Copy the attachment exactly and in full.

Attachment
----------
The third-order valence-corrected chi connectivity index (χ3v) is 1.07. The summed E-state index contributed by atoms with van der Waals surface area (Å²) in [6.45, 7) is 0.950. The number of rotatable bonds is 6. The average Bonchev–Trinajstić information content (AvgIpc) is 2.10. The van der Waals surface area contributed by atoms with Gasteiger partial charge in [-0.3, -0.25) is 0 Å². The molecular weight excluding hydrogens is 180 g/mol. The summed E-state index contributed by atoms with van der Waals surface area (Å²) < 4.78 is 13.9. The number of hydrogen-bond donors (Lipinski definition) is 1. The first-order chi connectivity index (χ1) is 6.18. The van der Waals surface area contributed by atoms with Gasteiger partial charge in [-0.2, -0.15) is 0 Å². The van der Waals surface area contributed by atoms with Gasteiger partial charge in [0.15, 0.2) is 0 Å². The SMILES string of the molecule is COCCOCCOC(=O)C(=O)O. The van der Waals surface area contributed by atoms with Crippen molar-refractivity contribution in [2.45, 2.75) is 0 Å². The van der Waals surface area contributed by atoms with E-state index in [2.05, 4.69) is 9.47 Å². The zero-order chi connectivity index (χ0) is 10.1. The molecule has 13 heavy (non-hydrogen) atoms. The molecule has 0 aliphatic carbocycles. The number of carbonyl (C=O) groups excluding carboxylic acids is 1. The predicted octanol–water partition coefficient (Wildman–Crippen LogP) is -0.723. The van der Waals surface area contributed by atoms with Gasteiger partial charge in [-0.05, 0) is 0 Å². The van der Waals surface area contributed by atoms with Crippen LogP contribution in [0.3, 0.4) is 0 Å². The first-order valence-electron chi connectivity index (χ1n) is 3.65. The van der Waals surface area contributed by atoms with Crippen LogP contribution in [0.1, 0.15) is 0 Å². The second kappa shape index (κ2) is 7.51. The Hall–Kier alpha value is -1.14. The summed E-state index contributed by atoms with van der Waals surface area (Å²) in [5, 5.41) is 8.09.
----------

The third-order valence-corrected chi connectivity index (χ3v) is 1.07. The summed E-state index contributed by atoms with van der Waals surface area (Å²) in [6.45, 7) is 0.950. The number of rotatable bonds is 6. The average Bonchev–Trinajstić information content (AvgIpc) is 2.10. The van der Waals surface area contributed by atoms with Gasteiger partial charge in [-0.3, -0.25) is 0 Å². The molecular weight excluding hydrogens is 180 g/mol. The summed E-state index contributed by atoms with van der Waals surface area (Å²) < 4.78 is 13.9. The number of hydrogen-bond donors (Lipinski definition) is 1. The first-order chi connectivity index (χ1) is 6.18. The van der Waals surface area contributed by atoms with Gasteiger partial charge in [-0.2, -0.15) is 0 Å². The van der Waals surface area contributed by atoms with Gasteiger partial charge in [0.15, 0.2) is 0 Å². The SMILES string of the molecule is COCCOCCOC(=O)C(=O)O. The van der Waals surface area contributed by atoms with Crippen molar-refractivity contribution in [2.45, 2.75) is 0 Å². The van der Waals surface area contributed by atoms with E-state index in [2.05, 4.69) is 9.47 Å². The zero-order chi connectivity index (χ0) is 10.1. The molecule has 13 heavy (non-hydrogen) atoms. The molecule has 0 aliphatic carbocycles. The number of carbonyl (C=O) groups excluding carboxylic acids is 1. The predicted octanol–water partition coefficient (Wildman–Crippen LogP) is -0.723. The van der Waals surface area contributed by atoms with Gasteiger partial charge in [-0.05, 0) is 0 Å². The van der Waals surface area contributed by atoms with Crippen LogP contribution in [0.3, 0.4) is 0 Å². The first-order valence-electron chi connectivity index (χ1n) is 3.65. The van der Waals surface area contributed by atoms with Crippen LogP contribution in [0.1, 0.15) is 0 Å². The second kappa shape index (κ2) is 7.51. The Hall–Kier alpha value is -1.14. The summed E-state index contributed by atoms with van der Waals surface area (Å²) in [5, 5.41) is 8.09.